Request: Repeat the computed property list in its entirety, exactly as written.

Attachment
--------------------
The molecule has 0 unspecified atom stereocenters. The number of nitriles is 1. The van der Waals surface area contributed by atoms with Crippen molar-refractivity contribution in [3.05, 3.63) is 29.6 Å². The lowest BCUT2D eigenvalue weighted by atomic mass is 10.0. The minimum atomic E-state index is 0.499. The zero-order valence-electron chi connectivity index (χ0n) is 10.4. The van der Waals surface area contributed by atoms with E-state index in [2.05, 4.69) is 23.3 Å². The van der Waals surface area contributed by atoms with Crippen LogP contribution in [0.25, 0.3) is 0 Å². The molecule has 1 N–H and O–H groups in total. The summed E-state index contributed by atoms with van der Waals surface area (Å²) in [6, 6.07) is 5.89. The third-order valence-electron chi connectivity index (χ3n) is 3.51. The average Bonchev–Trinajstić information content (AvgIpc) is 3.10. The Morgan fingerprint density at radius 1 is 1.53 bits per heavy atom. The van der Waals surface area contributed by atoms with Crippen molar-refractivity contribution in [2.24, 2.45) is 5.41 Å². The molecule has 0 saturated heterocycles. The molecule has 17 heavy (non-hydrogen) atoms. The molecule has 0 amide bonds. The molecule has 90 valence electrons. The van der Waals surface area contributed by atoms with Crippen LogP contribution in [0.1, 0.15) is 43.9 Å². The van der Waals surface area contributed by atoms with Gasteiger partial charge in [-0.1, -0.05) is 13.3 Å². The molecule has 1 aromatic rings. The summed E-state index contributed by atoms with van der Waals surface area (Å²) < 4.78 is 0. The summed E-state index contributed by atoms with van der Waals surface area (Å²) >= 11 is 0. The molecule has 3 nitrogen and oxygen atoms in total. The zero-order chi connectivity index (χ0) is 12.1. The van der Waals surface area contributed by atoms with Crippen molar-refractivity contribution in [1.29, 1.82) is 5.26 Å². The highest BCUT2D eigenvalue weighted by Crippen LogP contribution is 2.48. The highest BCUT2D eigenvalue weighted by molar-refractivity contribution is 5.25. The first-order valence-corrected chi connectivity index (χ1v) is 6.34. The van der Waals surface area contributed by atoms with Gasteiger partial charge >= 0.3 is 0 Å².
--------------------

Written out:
The molecule has 0 unspecified atom stereocenters. The number of nitriles is 1. The van der Waals surface area contributed by atoms with Crippen molar-refractivity contribution in [3.05, 3.63) is 29.6 Å². The lowest BCUT2D eigenvalue weighted by atomic mass is 10.0. The minimum atomic E-state index is 0.499. The zero-order valence-electron chi connectivity index (χ0n) is 10.4. The van der Waals surface area contributed by atoms with E-state index in [2.05, 4.69) is 23.3 Å². The van der Waals surface area contributed by atoms with Crippen LogP contribution in [0.25, 0.3) is 0 Å². The molecule has 1 N–H and O–H groups in total. The summed E-state index contributed by atoms with van der Waals surface area (Å²) in [6, 6.07) is 5.89. The third-order valence-electron chi connectivity index (χ3n) is 3.51. The average Bonchev–Trinajstić information content (AvgIpc) is 3.10. The Morgan fingerprint density at radius 1 is 1.53 bits per heavy atom. The van der Waals surface area contributed by atoms with Crippen molar-refractivity contribution in [2.24, 2.45) is 5.41 Å². The molecule has 0 saturated heterocycles. The molecule has 17 heavy (non-hydrogen) atoms. The molecule has 0 amide bonds. The molecule has 90 valence electrons. The van der Waals surface area contributed by atoms with Crippen LogP contribution in [0.1, 0.15) is 43.9 Å². The van der Waals surface area contributed by atoms with Gasteiger partial charge in [-0.1, -0.05) is 13.3 Å². The molecule has 1 aromatic rings. The summed E-state index contributed by atoms with van der Waals surface area (Å²) < 4.78 is 0. The summed E-state index contributed by atoms with van der Waals surface area (Å²) >= 11 is 0. The molecule has 3 nitrogen and oxygen atoms in total. The zero-order chi connectivity index (χ0) is 12.1. The van der Waals surface area contributed by atoms with Crippen molar-refractivity contribution in [1.29, 1.82) is 5.26 Å². The highest BCUT2D eigenvalue weighted by Crippen LogP contribution is 2.48. The highest BCUT2D eigenvalue weighted by molar-refractivity contribution is 5.25. The first-order valence-corrected chi connectivity index (χ1v) is 6.34. The van der Waals surface area contributed by atoms with Gasteiger partial charge >= 0.3 is 0 Å².